ProxySrc =, ProxyDst = SrcMask = DstMask =

        10-25: 14:47:42:701:c344 QM PolicyName: ISA Server NetServe365
QM Policy dwFlags 0

        10-25: 14:47:42:701:c344 QMOffer[0] LifetimeKBytes 0 LifetimeSec

        10-25: 14:47:42:701:c344 QMOffer[0] dwFlags 0 dwPFSGroup 0

        10-25: 14:47:42:701:c344  Algo[0] Operation: ESP Algo: Triple

        10-25: 14:47:42:701:c344 GetSpi: src =, dst =, proto = 00, context = 0000080E, srcMask =,
destMask =, TunnelFilter 1

        10-25: 14:47:42:701:c344 Setting SPI  1690425572

        10-25: 14:47:42:701:c344 constructing ISAKMP Header

        10-25: 14:47:42:701:c344 constructing HASH (null)

        10-25: 14:47:42:701:c344 constructing SA (IPSEC)

        10-25: 14:47:42:701:c344 constructing NONCE (IPSEC)

        10-25: 14:47:42:701:c344 constructing ID (proxy)

        10-25: 14:47:42:701:c344 constructing ID (proxy)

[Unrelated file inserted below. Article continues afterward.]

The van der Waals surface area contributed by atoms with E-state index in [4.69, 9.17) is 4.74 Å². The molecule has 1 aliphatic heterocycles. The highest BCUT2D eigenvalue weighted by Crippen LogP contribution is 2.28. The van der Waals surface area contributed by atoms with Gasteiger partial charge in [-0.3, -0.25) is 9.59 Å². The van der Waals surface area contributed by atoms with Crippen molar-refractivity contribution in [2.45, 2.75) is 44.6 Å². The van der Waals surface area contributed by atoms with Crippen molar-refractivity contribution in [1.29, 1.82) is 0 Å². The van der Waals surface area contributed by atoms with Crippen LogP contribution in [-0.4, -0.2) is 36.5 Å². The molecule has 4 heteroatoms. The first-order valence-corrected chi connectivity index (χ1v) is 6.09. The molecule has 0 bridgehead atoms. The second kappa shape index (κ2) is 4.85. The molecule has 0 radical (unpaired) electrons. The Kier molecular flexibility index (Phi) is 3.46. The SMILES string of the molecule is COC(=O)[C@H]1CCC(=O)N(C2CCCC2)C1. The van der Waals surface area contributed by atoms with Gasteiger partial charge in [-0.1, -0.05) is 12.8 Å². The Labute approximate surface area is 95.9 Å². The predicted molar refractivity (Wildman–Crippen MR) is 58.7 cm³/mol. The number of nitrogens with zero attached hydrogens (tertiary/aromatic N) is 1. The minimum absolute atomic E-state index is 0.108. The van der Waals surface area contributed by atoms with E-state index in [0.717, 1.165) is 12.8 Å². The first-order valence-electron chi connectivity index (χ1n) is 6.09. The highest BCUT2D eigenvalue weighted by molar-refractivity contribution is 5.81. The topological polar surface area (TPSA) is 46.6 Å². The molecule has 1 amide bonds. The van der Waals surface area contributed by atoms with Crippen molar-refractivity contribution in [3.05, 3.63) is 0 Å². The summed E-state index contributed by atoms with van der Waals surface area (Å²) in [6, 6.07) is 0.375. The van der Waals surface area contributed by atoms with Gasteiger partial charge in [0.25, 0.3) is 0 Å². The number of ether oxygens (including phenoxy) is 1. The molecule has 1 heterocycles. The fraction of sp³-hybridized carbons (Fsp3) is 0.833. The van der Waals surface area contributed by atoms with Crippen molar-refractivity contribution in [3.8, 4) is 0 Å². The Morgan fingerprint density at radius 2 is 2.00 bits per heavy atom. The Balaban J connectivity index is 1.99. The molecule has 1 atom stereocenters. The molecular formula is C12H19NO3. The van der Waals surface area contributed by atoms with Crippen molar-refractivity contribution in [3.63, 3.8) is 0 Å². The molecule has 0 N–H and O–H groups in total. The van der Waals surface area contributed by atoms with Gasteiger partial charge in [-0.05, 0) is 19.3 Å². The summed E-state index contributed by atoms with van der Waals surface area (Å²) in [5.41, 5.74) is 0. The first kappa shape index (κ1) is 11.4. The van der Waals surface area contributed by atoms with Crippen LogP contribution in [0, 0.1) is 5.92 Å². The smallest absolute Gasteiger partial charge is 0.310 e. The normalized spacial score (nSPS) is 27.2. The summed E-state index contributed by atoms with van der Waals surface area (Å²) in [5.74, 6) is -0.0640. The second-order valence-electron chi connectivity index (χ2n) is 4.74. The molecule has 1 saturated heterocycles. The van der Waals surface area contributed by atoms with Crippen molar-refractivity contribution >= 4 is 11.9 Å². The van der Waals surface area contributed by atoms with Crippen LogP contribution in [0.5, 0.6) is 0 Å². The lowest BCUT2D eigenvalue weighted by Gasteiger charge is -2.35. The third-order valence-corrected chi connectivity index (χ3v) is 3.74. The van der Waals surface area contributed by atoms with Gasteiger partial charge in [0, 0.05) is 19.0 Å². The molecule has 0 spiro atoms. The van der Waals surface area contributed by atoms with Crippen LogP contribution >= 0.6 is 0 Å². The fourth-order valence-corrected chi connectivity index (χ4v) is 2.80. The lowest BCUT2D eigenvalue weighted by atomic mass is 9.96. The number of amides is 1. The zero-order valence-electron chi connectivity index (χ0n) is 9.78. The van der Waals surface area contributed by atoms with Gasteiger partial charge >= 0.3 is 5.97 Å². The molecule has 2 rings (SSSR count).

10-25: 14:47:42:701:c344 constructing HASH (QM)

        10-25: 14:47:42:701:c344 

        10-25: 14:47:42:701:c344 Sending: SA = 0x0011D980 to
206.x.x.x:Type 2.500

        10-25: 14:47:42:701:c344 ISAKMP Header: (V1.0), len = 148

        10-25: 14:47:42:701:c344   I-COOKIE fad3b3c540877a2f

        10-25: 14:47:42:701:c344   R-COOKIE d1a85d37e8f69605

        10-25: 14:47:42:701:c344   exchange: Oakley Quick Mode

        10-25: 14:47:42:701:c344   flags: 1 ( encrypted )

        10-25: 14:47:42:701:c344   next payload: HASH

        10-25: 14:47:42:701:c344   message ID: 17da6134

        10-25: 14:47:42:701:c344 Ports S:f401 D:f401

        10-25: 14:47:43:858:90 retransmit: sa = 0011D980 centry 000EBFF0
, count = 1

        10-25: 14:47:43:858:90 

        10-25: 14:47:43:858:90 Sending: SA = 0x0011D980 to